Ash Wednesday After Fat Tuesday

Ash WednesdayWeeks of debauchery followed by weeks of piety is a spiritual journey for Christians to acknowledge their mortality. Fat Tuesday is a celebration of everyindulgence known to mankind; fatty foods, alcohol and sexual inhibitions. Fat Tuesday is the last day of the Carnival season which is followed by Ash Wednesday which is the beginning of Lent, 40 days to Easter. The Carnival season is identified with merrymaking, feasting and dancing and Mardi Gras is the finale of festivities, parades, masquerades, intoxication and unabashed decadence. The juxtaposition of the extravagant pleasures of the Carnival season with the rigidity of Lent are so contrasting that its unbelievable that the two seasons are integral to each other. Mardi Gras is the last day to binge before surrendering gratification to practice austerity for 40 days.

Fat Tuesday and Ash Wednesday have their roots that go farther back beyond Christian history. In fact the Bible makes no reference that the early Christians practiced Carnival or Lent. Fat Tuesday and the Carnival has its roots in Pagan hedonistic rituals and celebrations that coincide with the seasons. The few days of festival signified the few days added to the lunar calendar to make it coordinate with the solar calendar. Since the days were apart from the calendar, rules and traditions were not observed. Others viewed it as a late winter celebration to bring in the spring. The Romans had a tradition of a 40 day fast which was subsequent after a period of feasting, costumes and merrymaking. The word carnival comes from the Latin words carne vale meaning “farewell to the flesh.” Early Christians evolved the Pagan celebrations to have a pious meaning and that is where Ash Wednesday comes in. Ash Wednesday is the starting day of Lent which is a transition to repentance and spiritual purification.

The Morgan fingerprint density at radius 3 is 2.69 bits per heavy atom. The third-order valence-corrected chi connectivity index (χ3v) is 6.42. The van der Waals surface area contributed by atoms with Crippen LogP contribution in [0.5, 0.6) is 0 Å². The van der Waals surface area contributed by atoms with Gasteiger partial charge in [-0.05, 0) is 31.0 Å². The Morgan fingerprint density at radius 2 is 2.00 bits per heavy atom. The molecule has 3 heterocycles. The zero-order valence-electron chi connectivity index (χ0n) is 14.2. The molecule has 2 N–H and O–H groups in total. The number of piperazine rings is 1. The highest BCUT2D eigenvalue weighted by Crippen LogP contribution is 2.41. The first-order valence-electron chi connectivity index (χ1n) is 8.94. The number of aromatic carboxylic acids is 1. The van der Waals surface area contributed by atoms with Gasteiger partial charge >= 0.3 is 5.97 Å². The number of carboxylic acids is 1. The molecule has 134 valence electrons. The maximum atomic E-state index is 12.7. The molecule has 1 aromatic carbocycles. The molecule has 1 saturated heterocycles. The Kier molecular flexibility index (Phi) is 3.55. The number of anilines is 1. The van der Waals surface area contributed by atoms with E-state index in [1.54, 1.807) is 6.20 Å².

Ash Wednesday also referred to the “Day of Ashes” because Christian followers go to church to have their foreheads marked with ashes in the symbol of a cross. In the Bible ashes represent humility and the repentance of sins. In modern culture, Lent is a period of fasting and abstinence, eating one meal and two smaller meals each day during the 40 day period and meat is restricted on Ash Wednesday and every Friday until good Friday. The whole purpose of fasting and abstinence is preparing for Easter and observing the resurrection of Christ.

The first Mardi Gras occurred in the U.S. on March 3, 1699 when French explorers came to modern-day Louisiana. In the following years New Orleans and other French settlements embraced the holiday with masked balls, extravagant dinners and wild street parties. Under the rule of the Spaniards, Mardi Gras was eradicated but restored when Louisiana became part of the Union in 1812. As time passed, Mardi Gras assimilated lasting traditions; throwing beads, donning masks, decoration of floats and eating king cake. Louisiana is the only state where Mardi Gras is a legal holiday, however Fat Tuesday celebrations are held across the country.

In the 12 days that lead up to Fat Tuesday approximately one million people pack the streets of New Orleans bringing in more than $300 million into the city’s coffers. Weeks before Mardi Gras the whole town is in preparation, like working on costumes, decorating floats for the parade, attending balls and eating king cake. At exactly midnight the festive debauchery comes to a complete end when police clear the streets for sanitation workers to clean up the trash. The next day New Orleans wakes up from the vestiges of depraved Fat Tuesday to observe righteous Ash Wednesday.

By Isriya Kendrick

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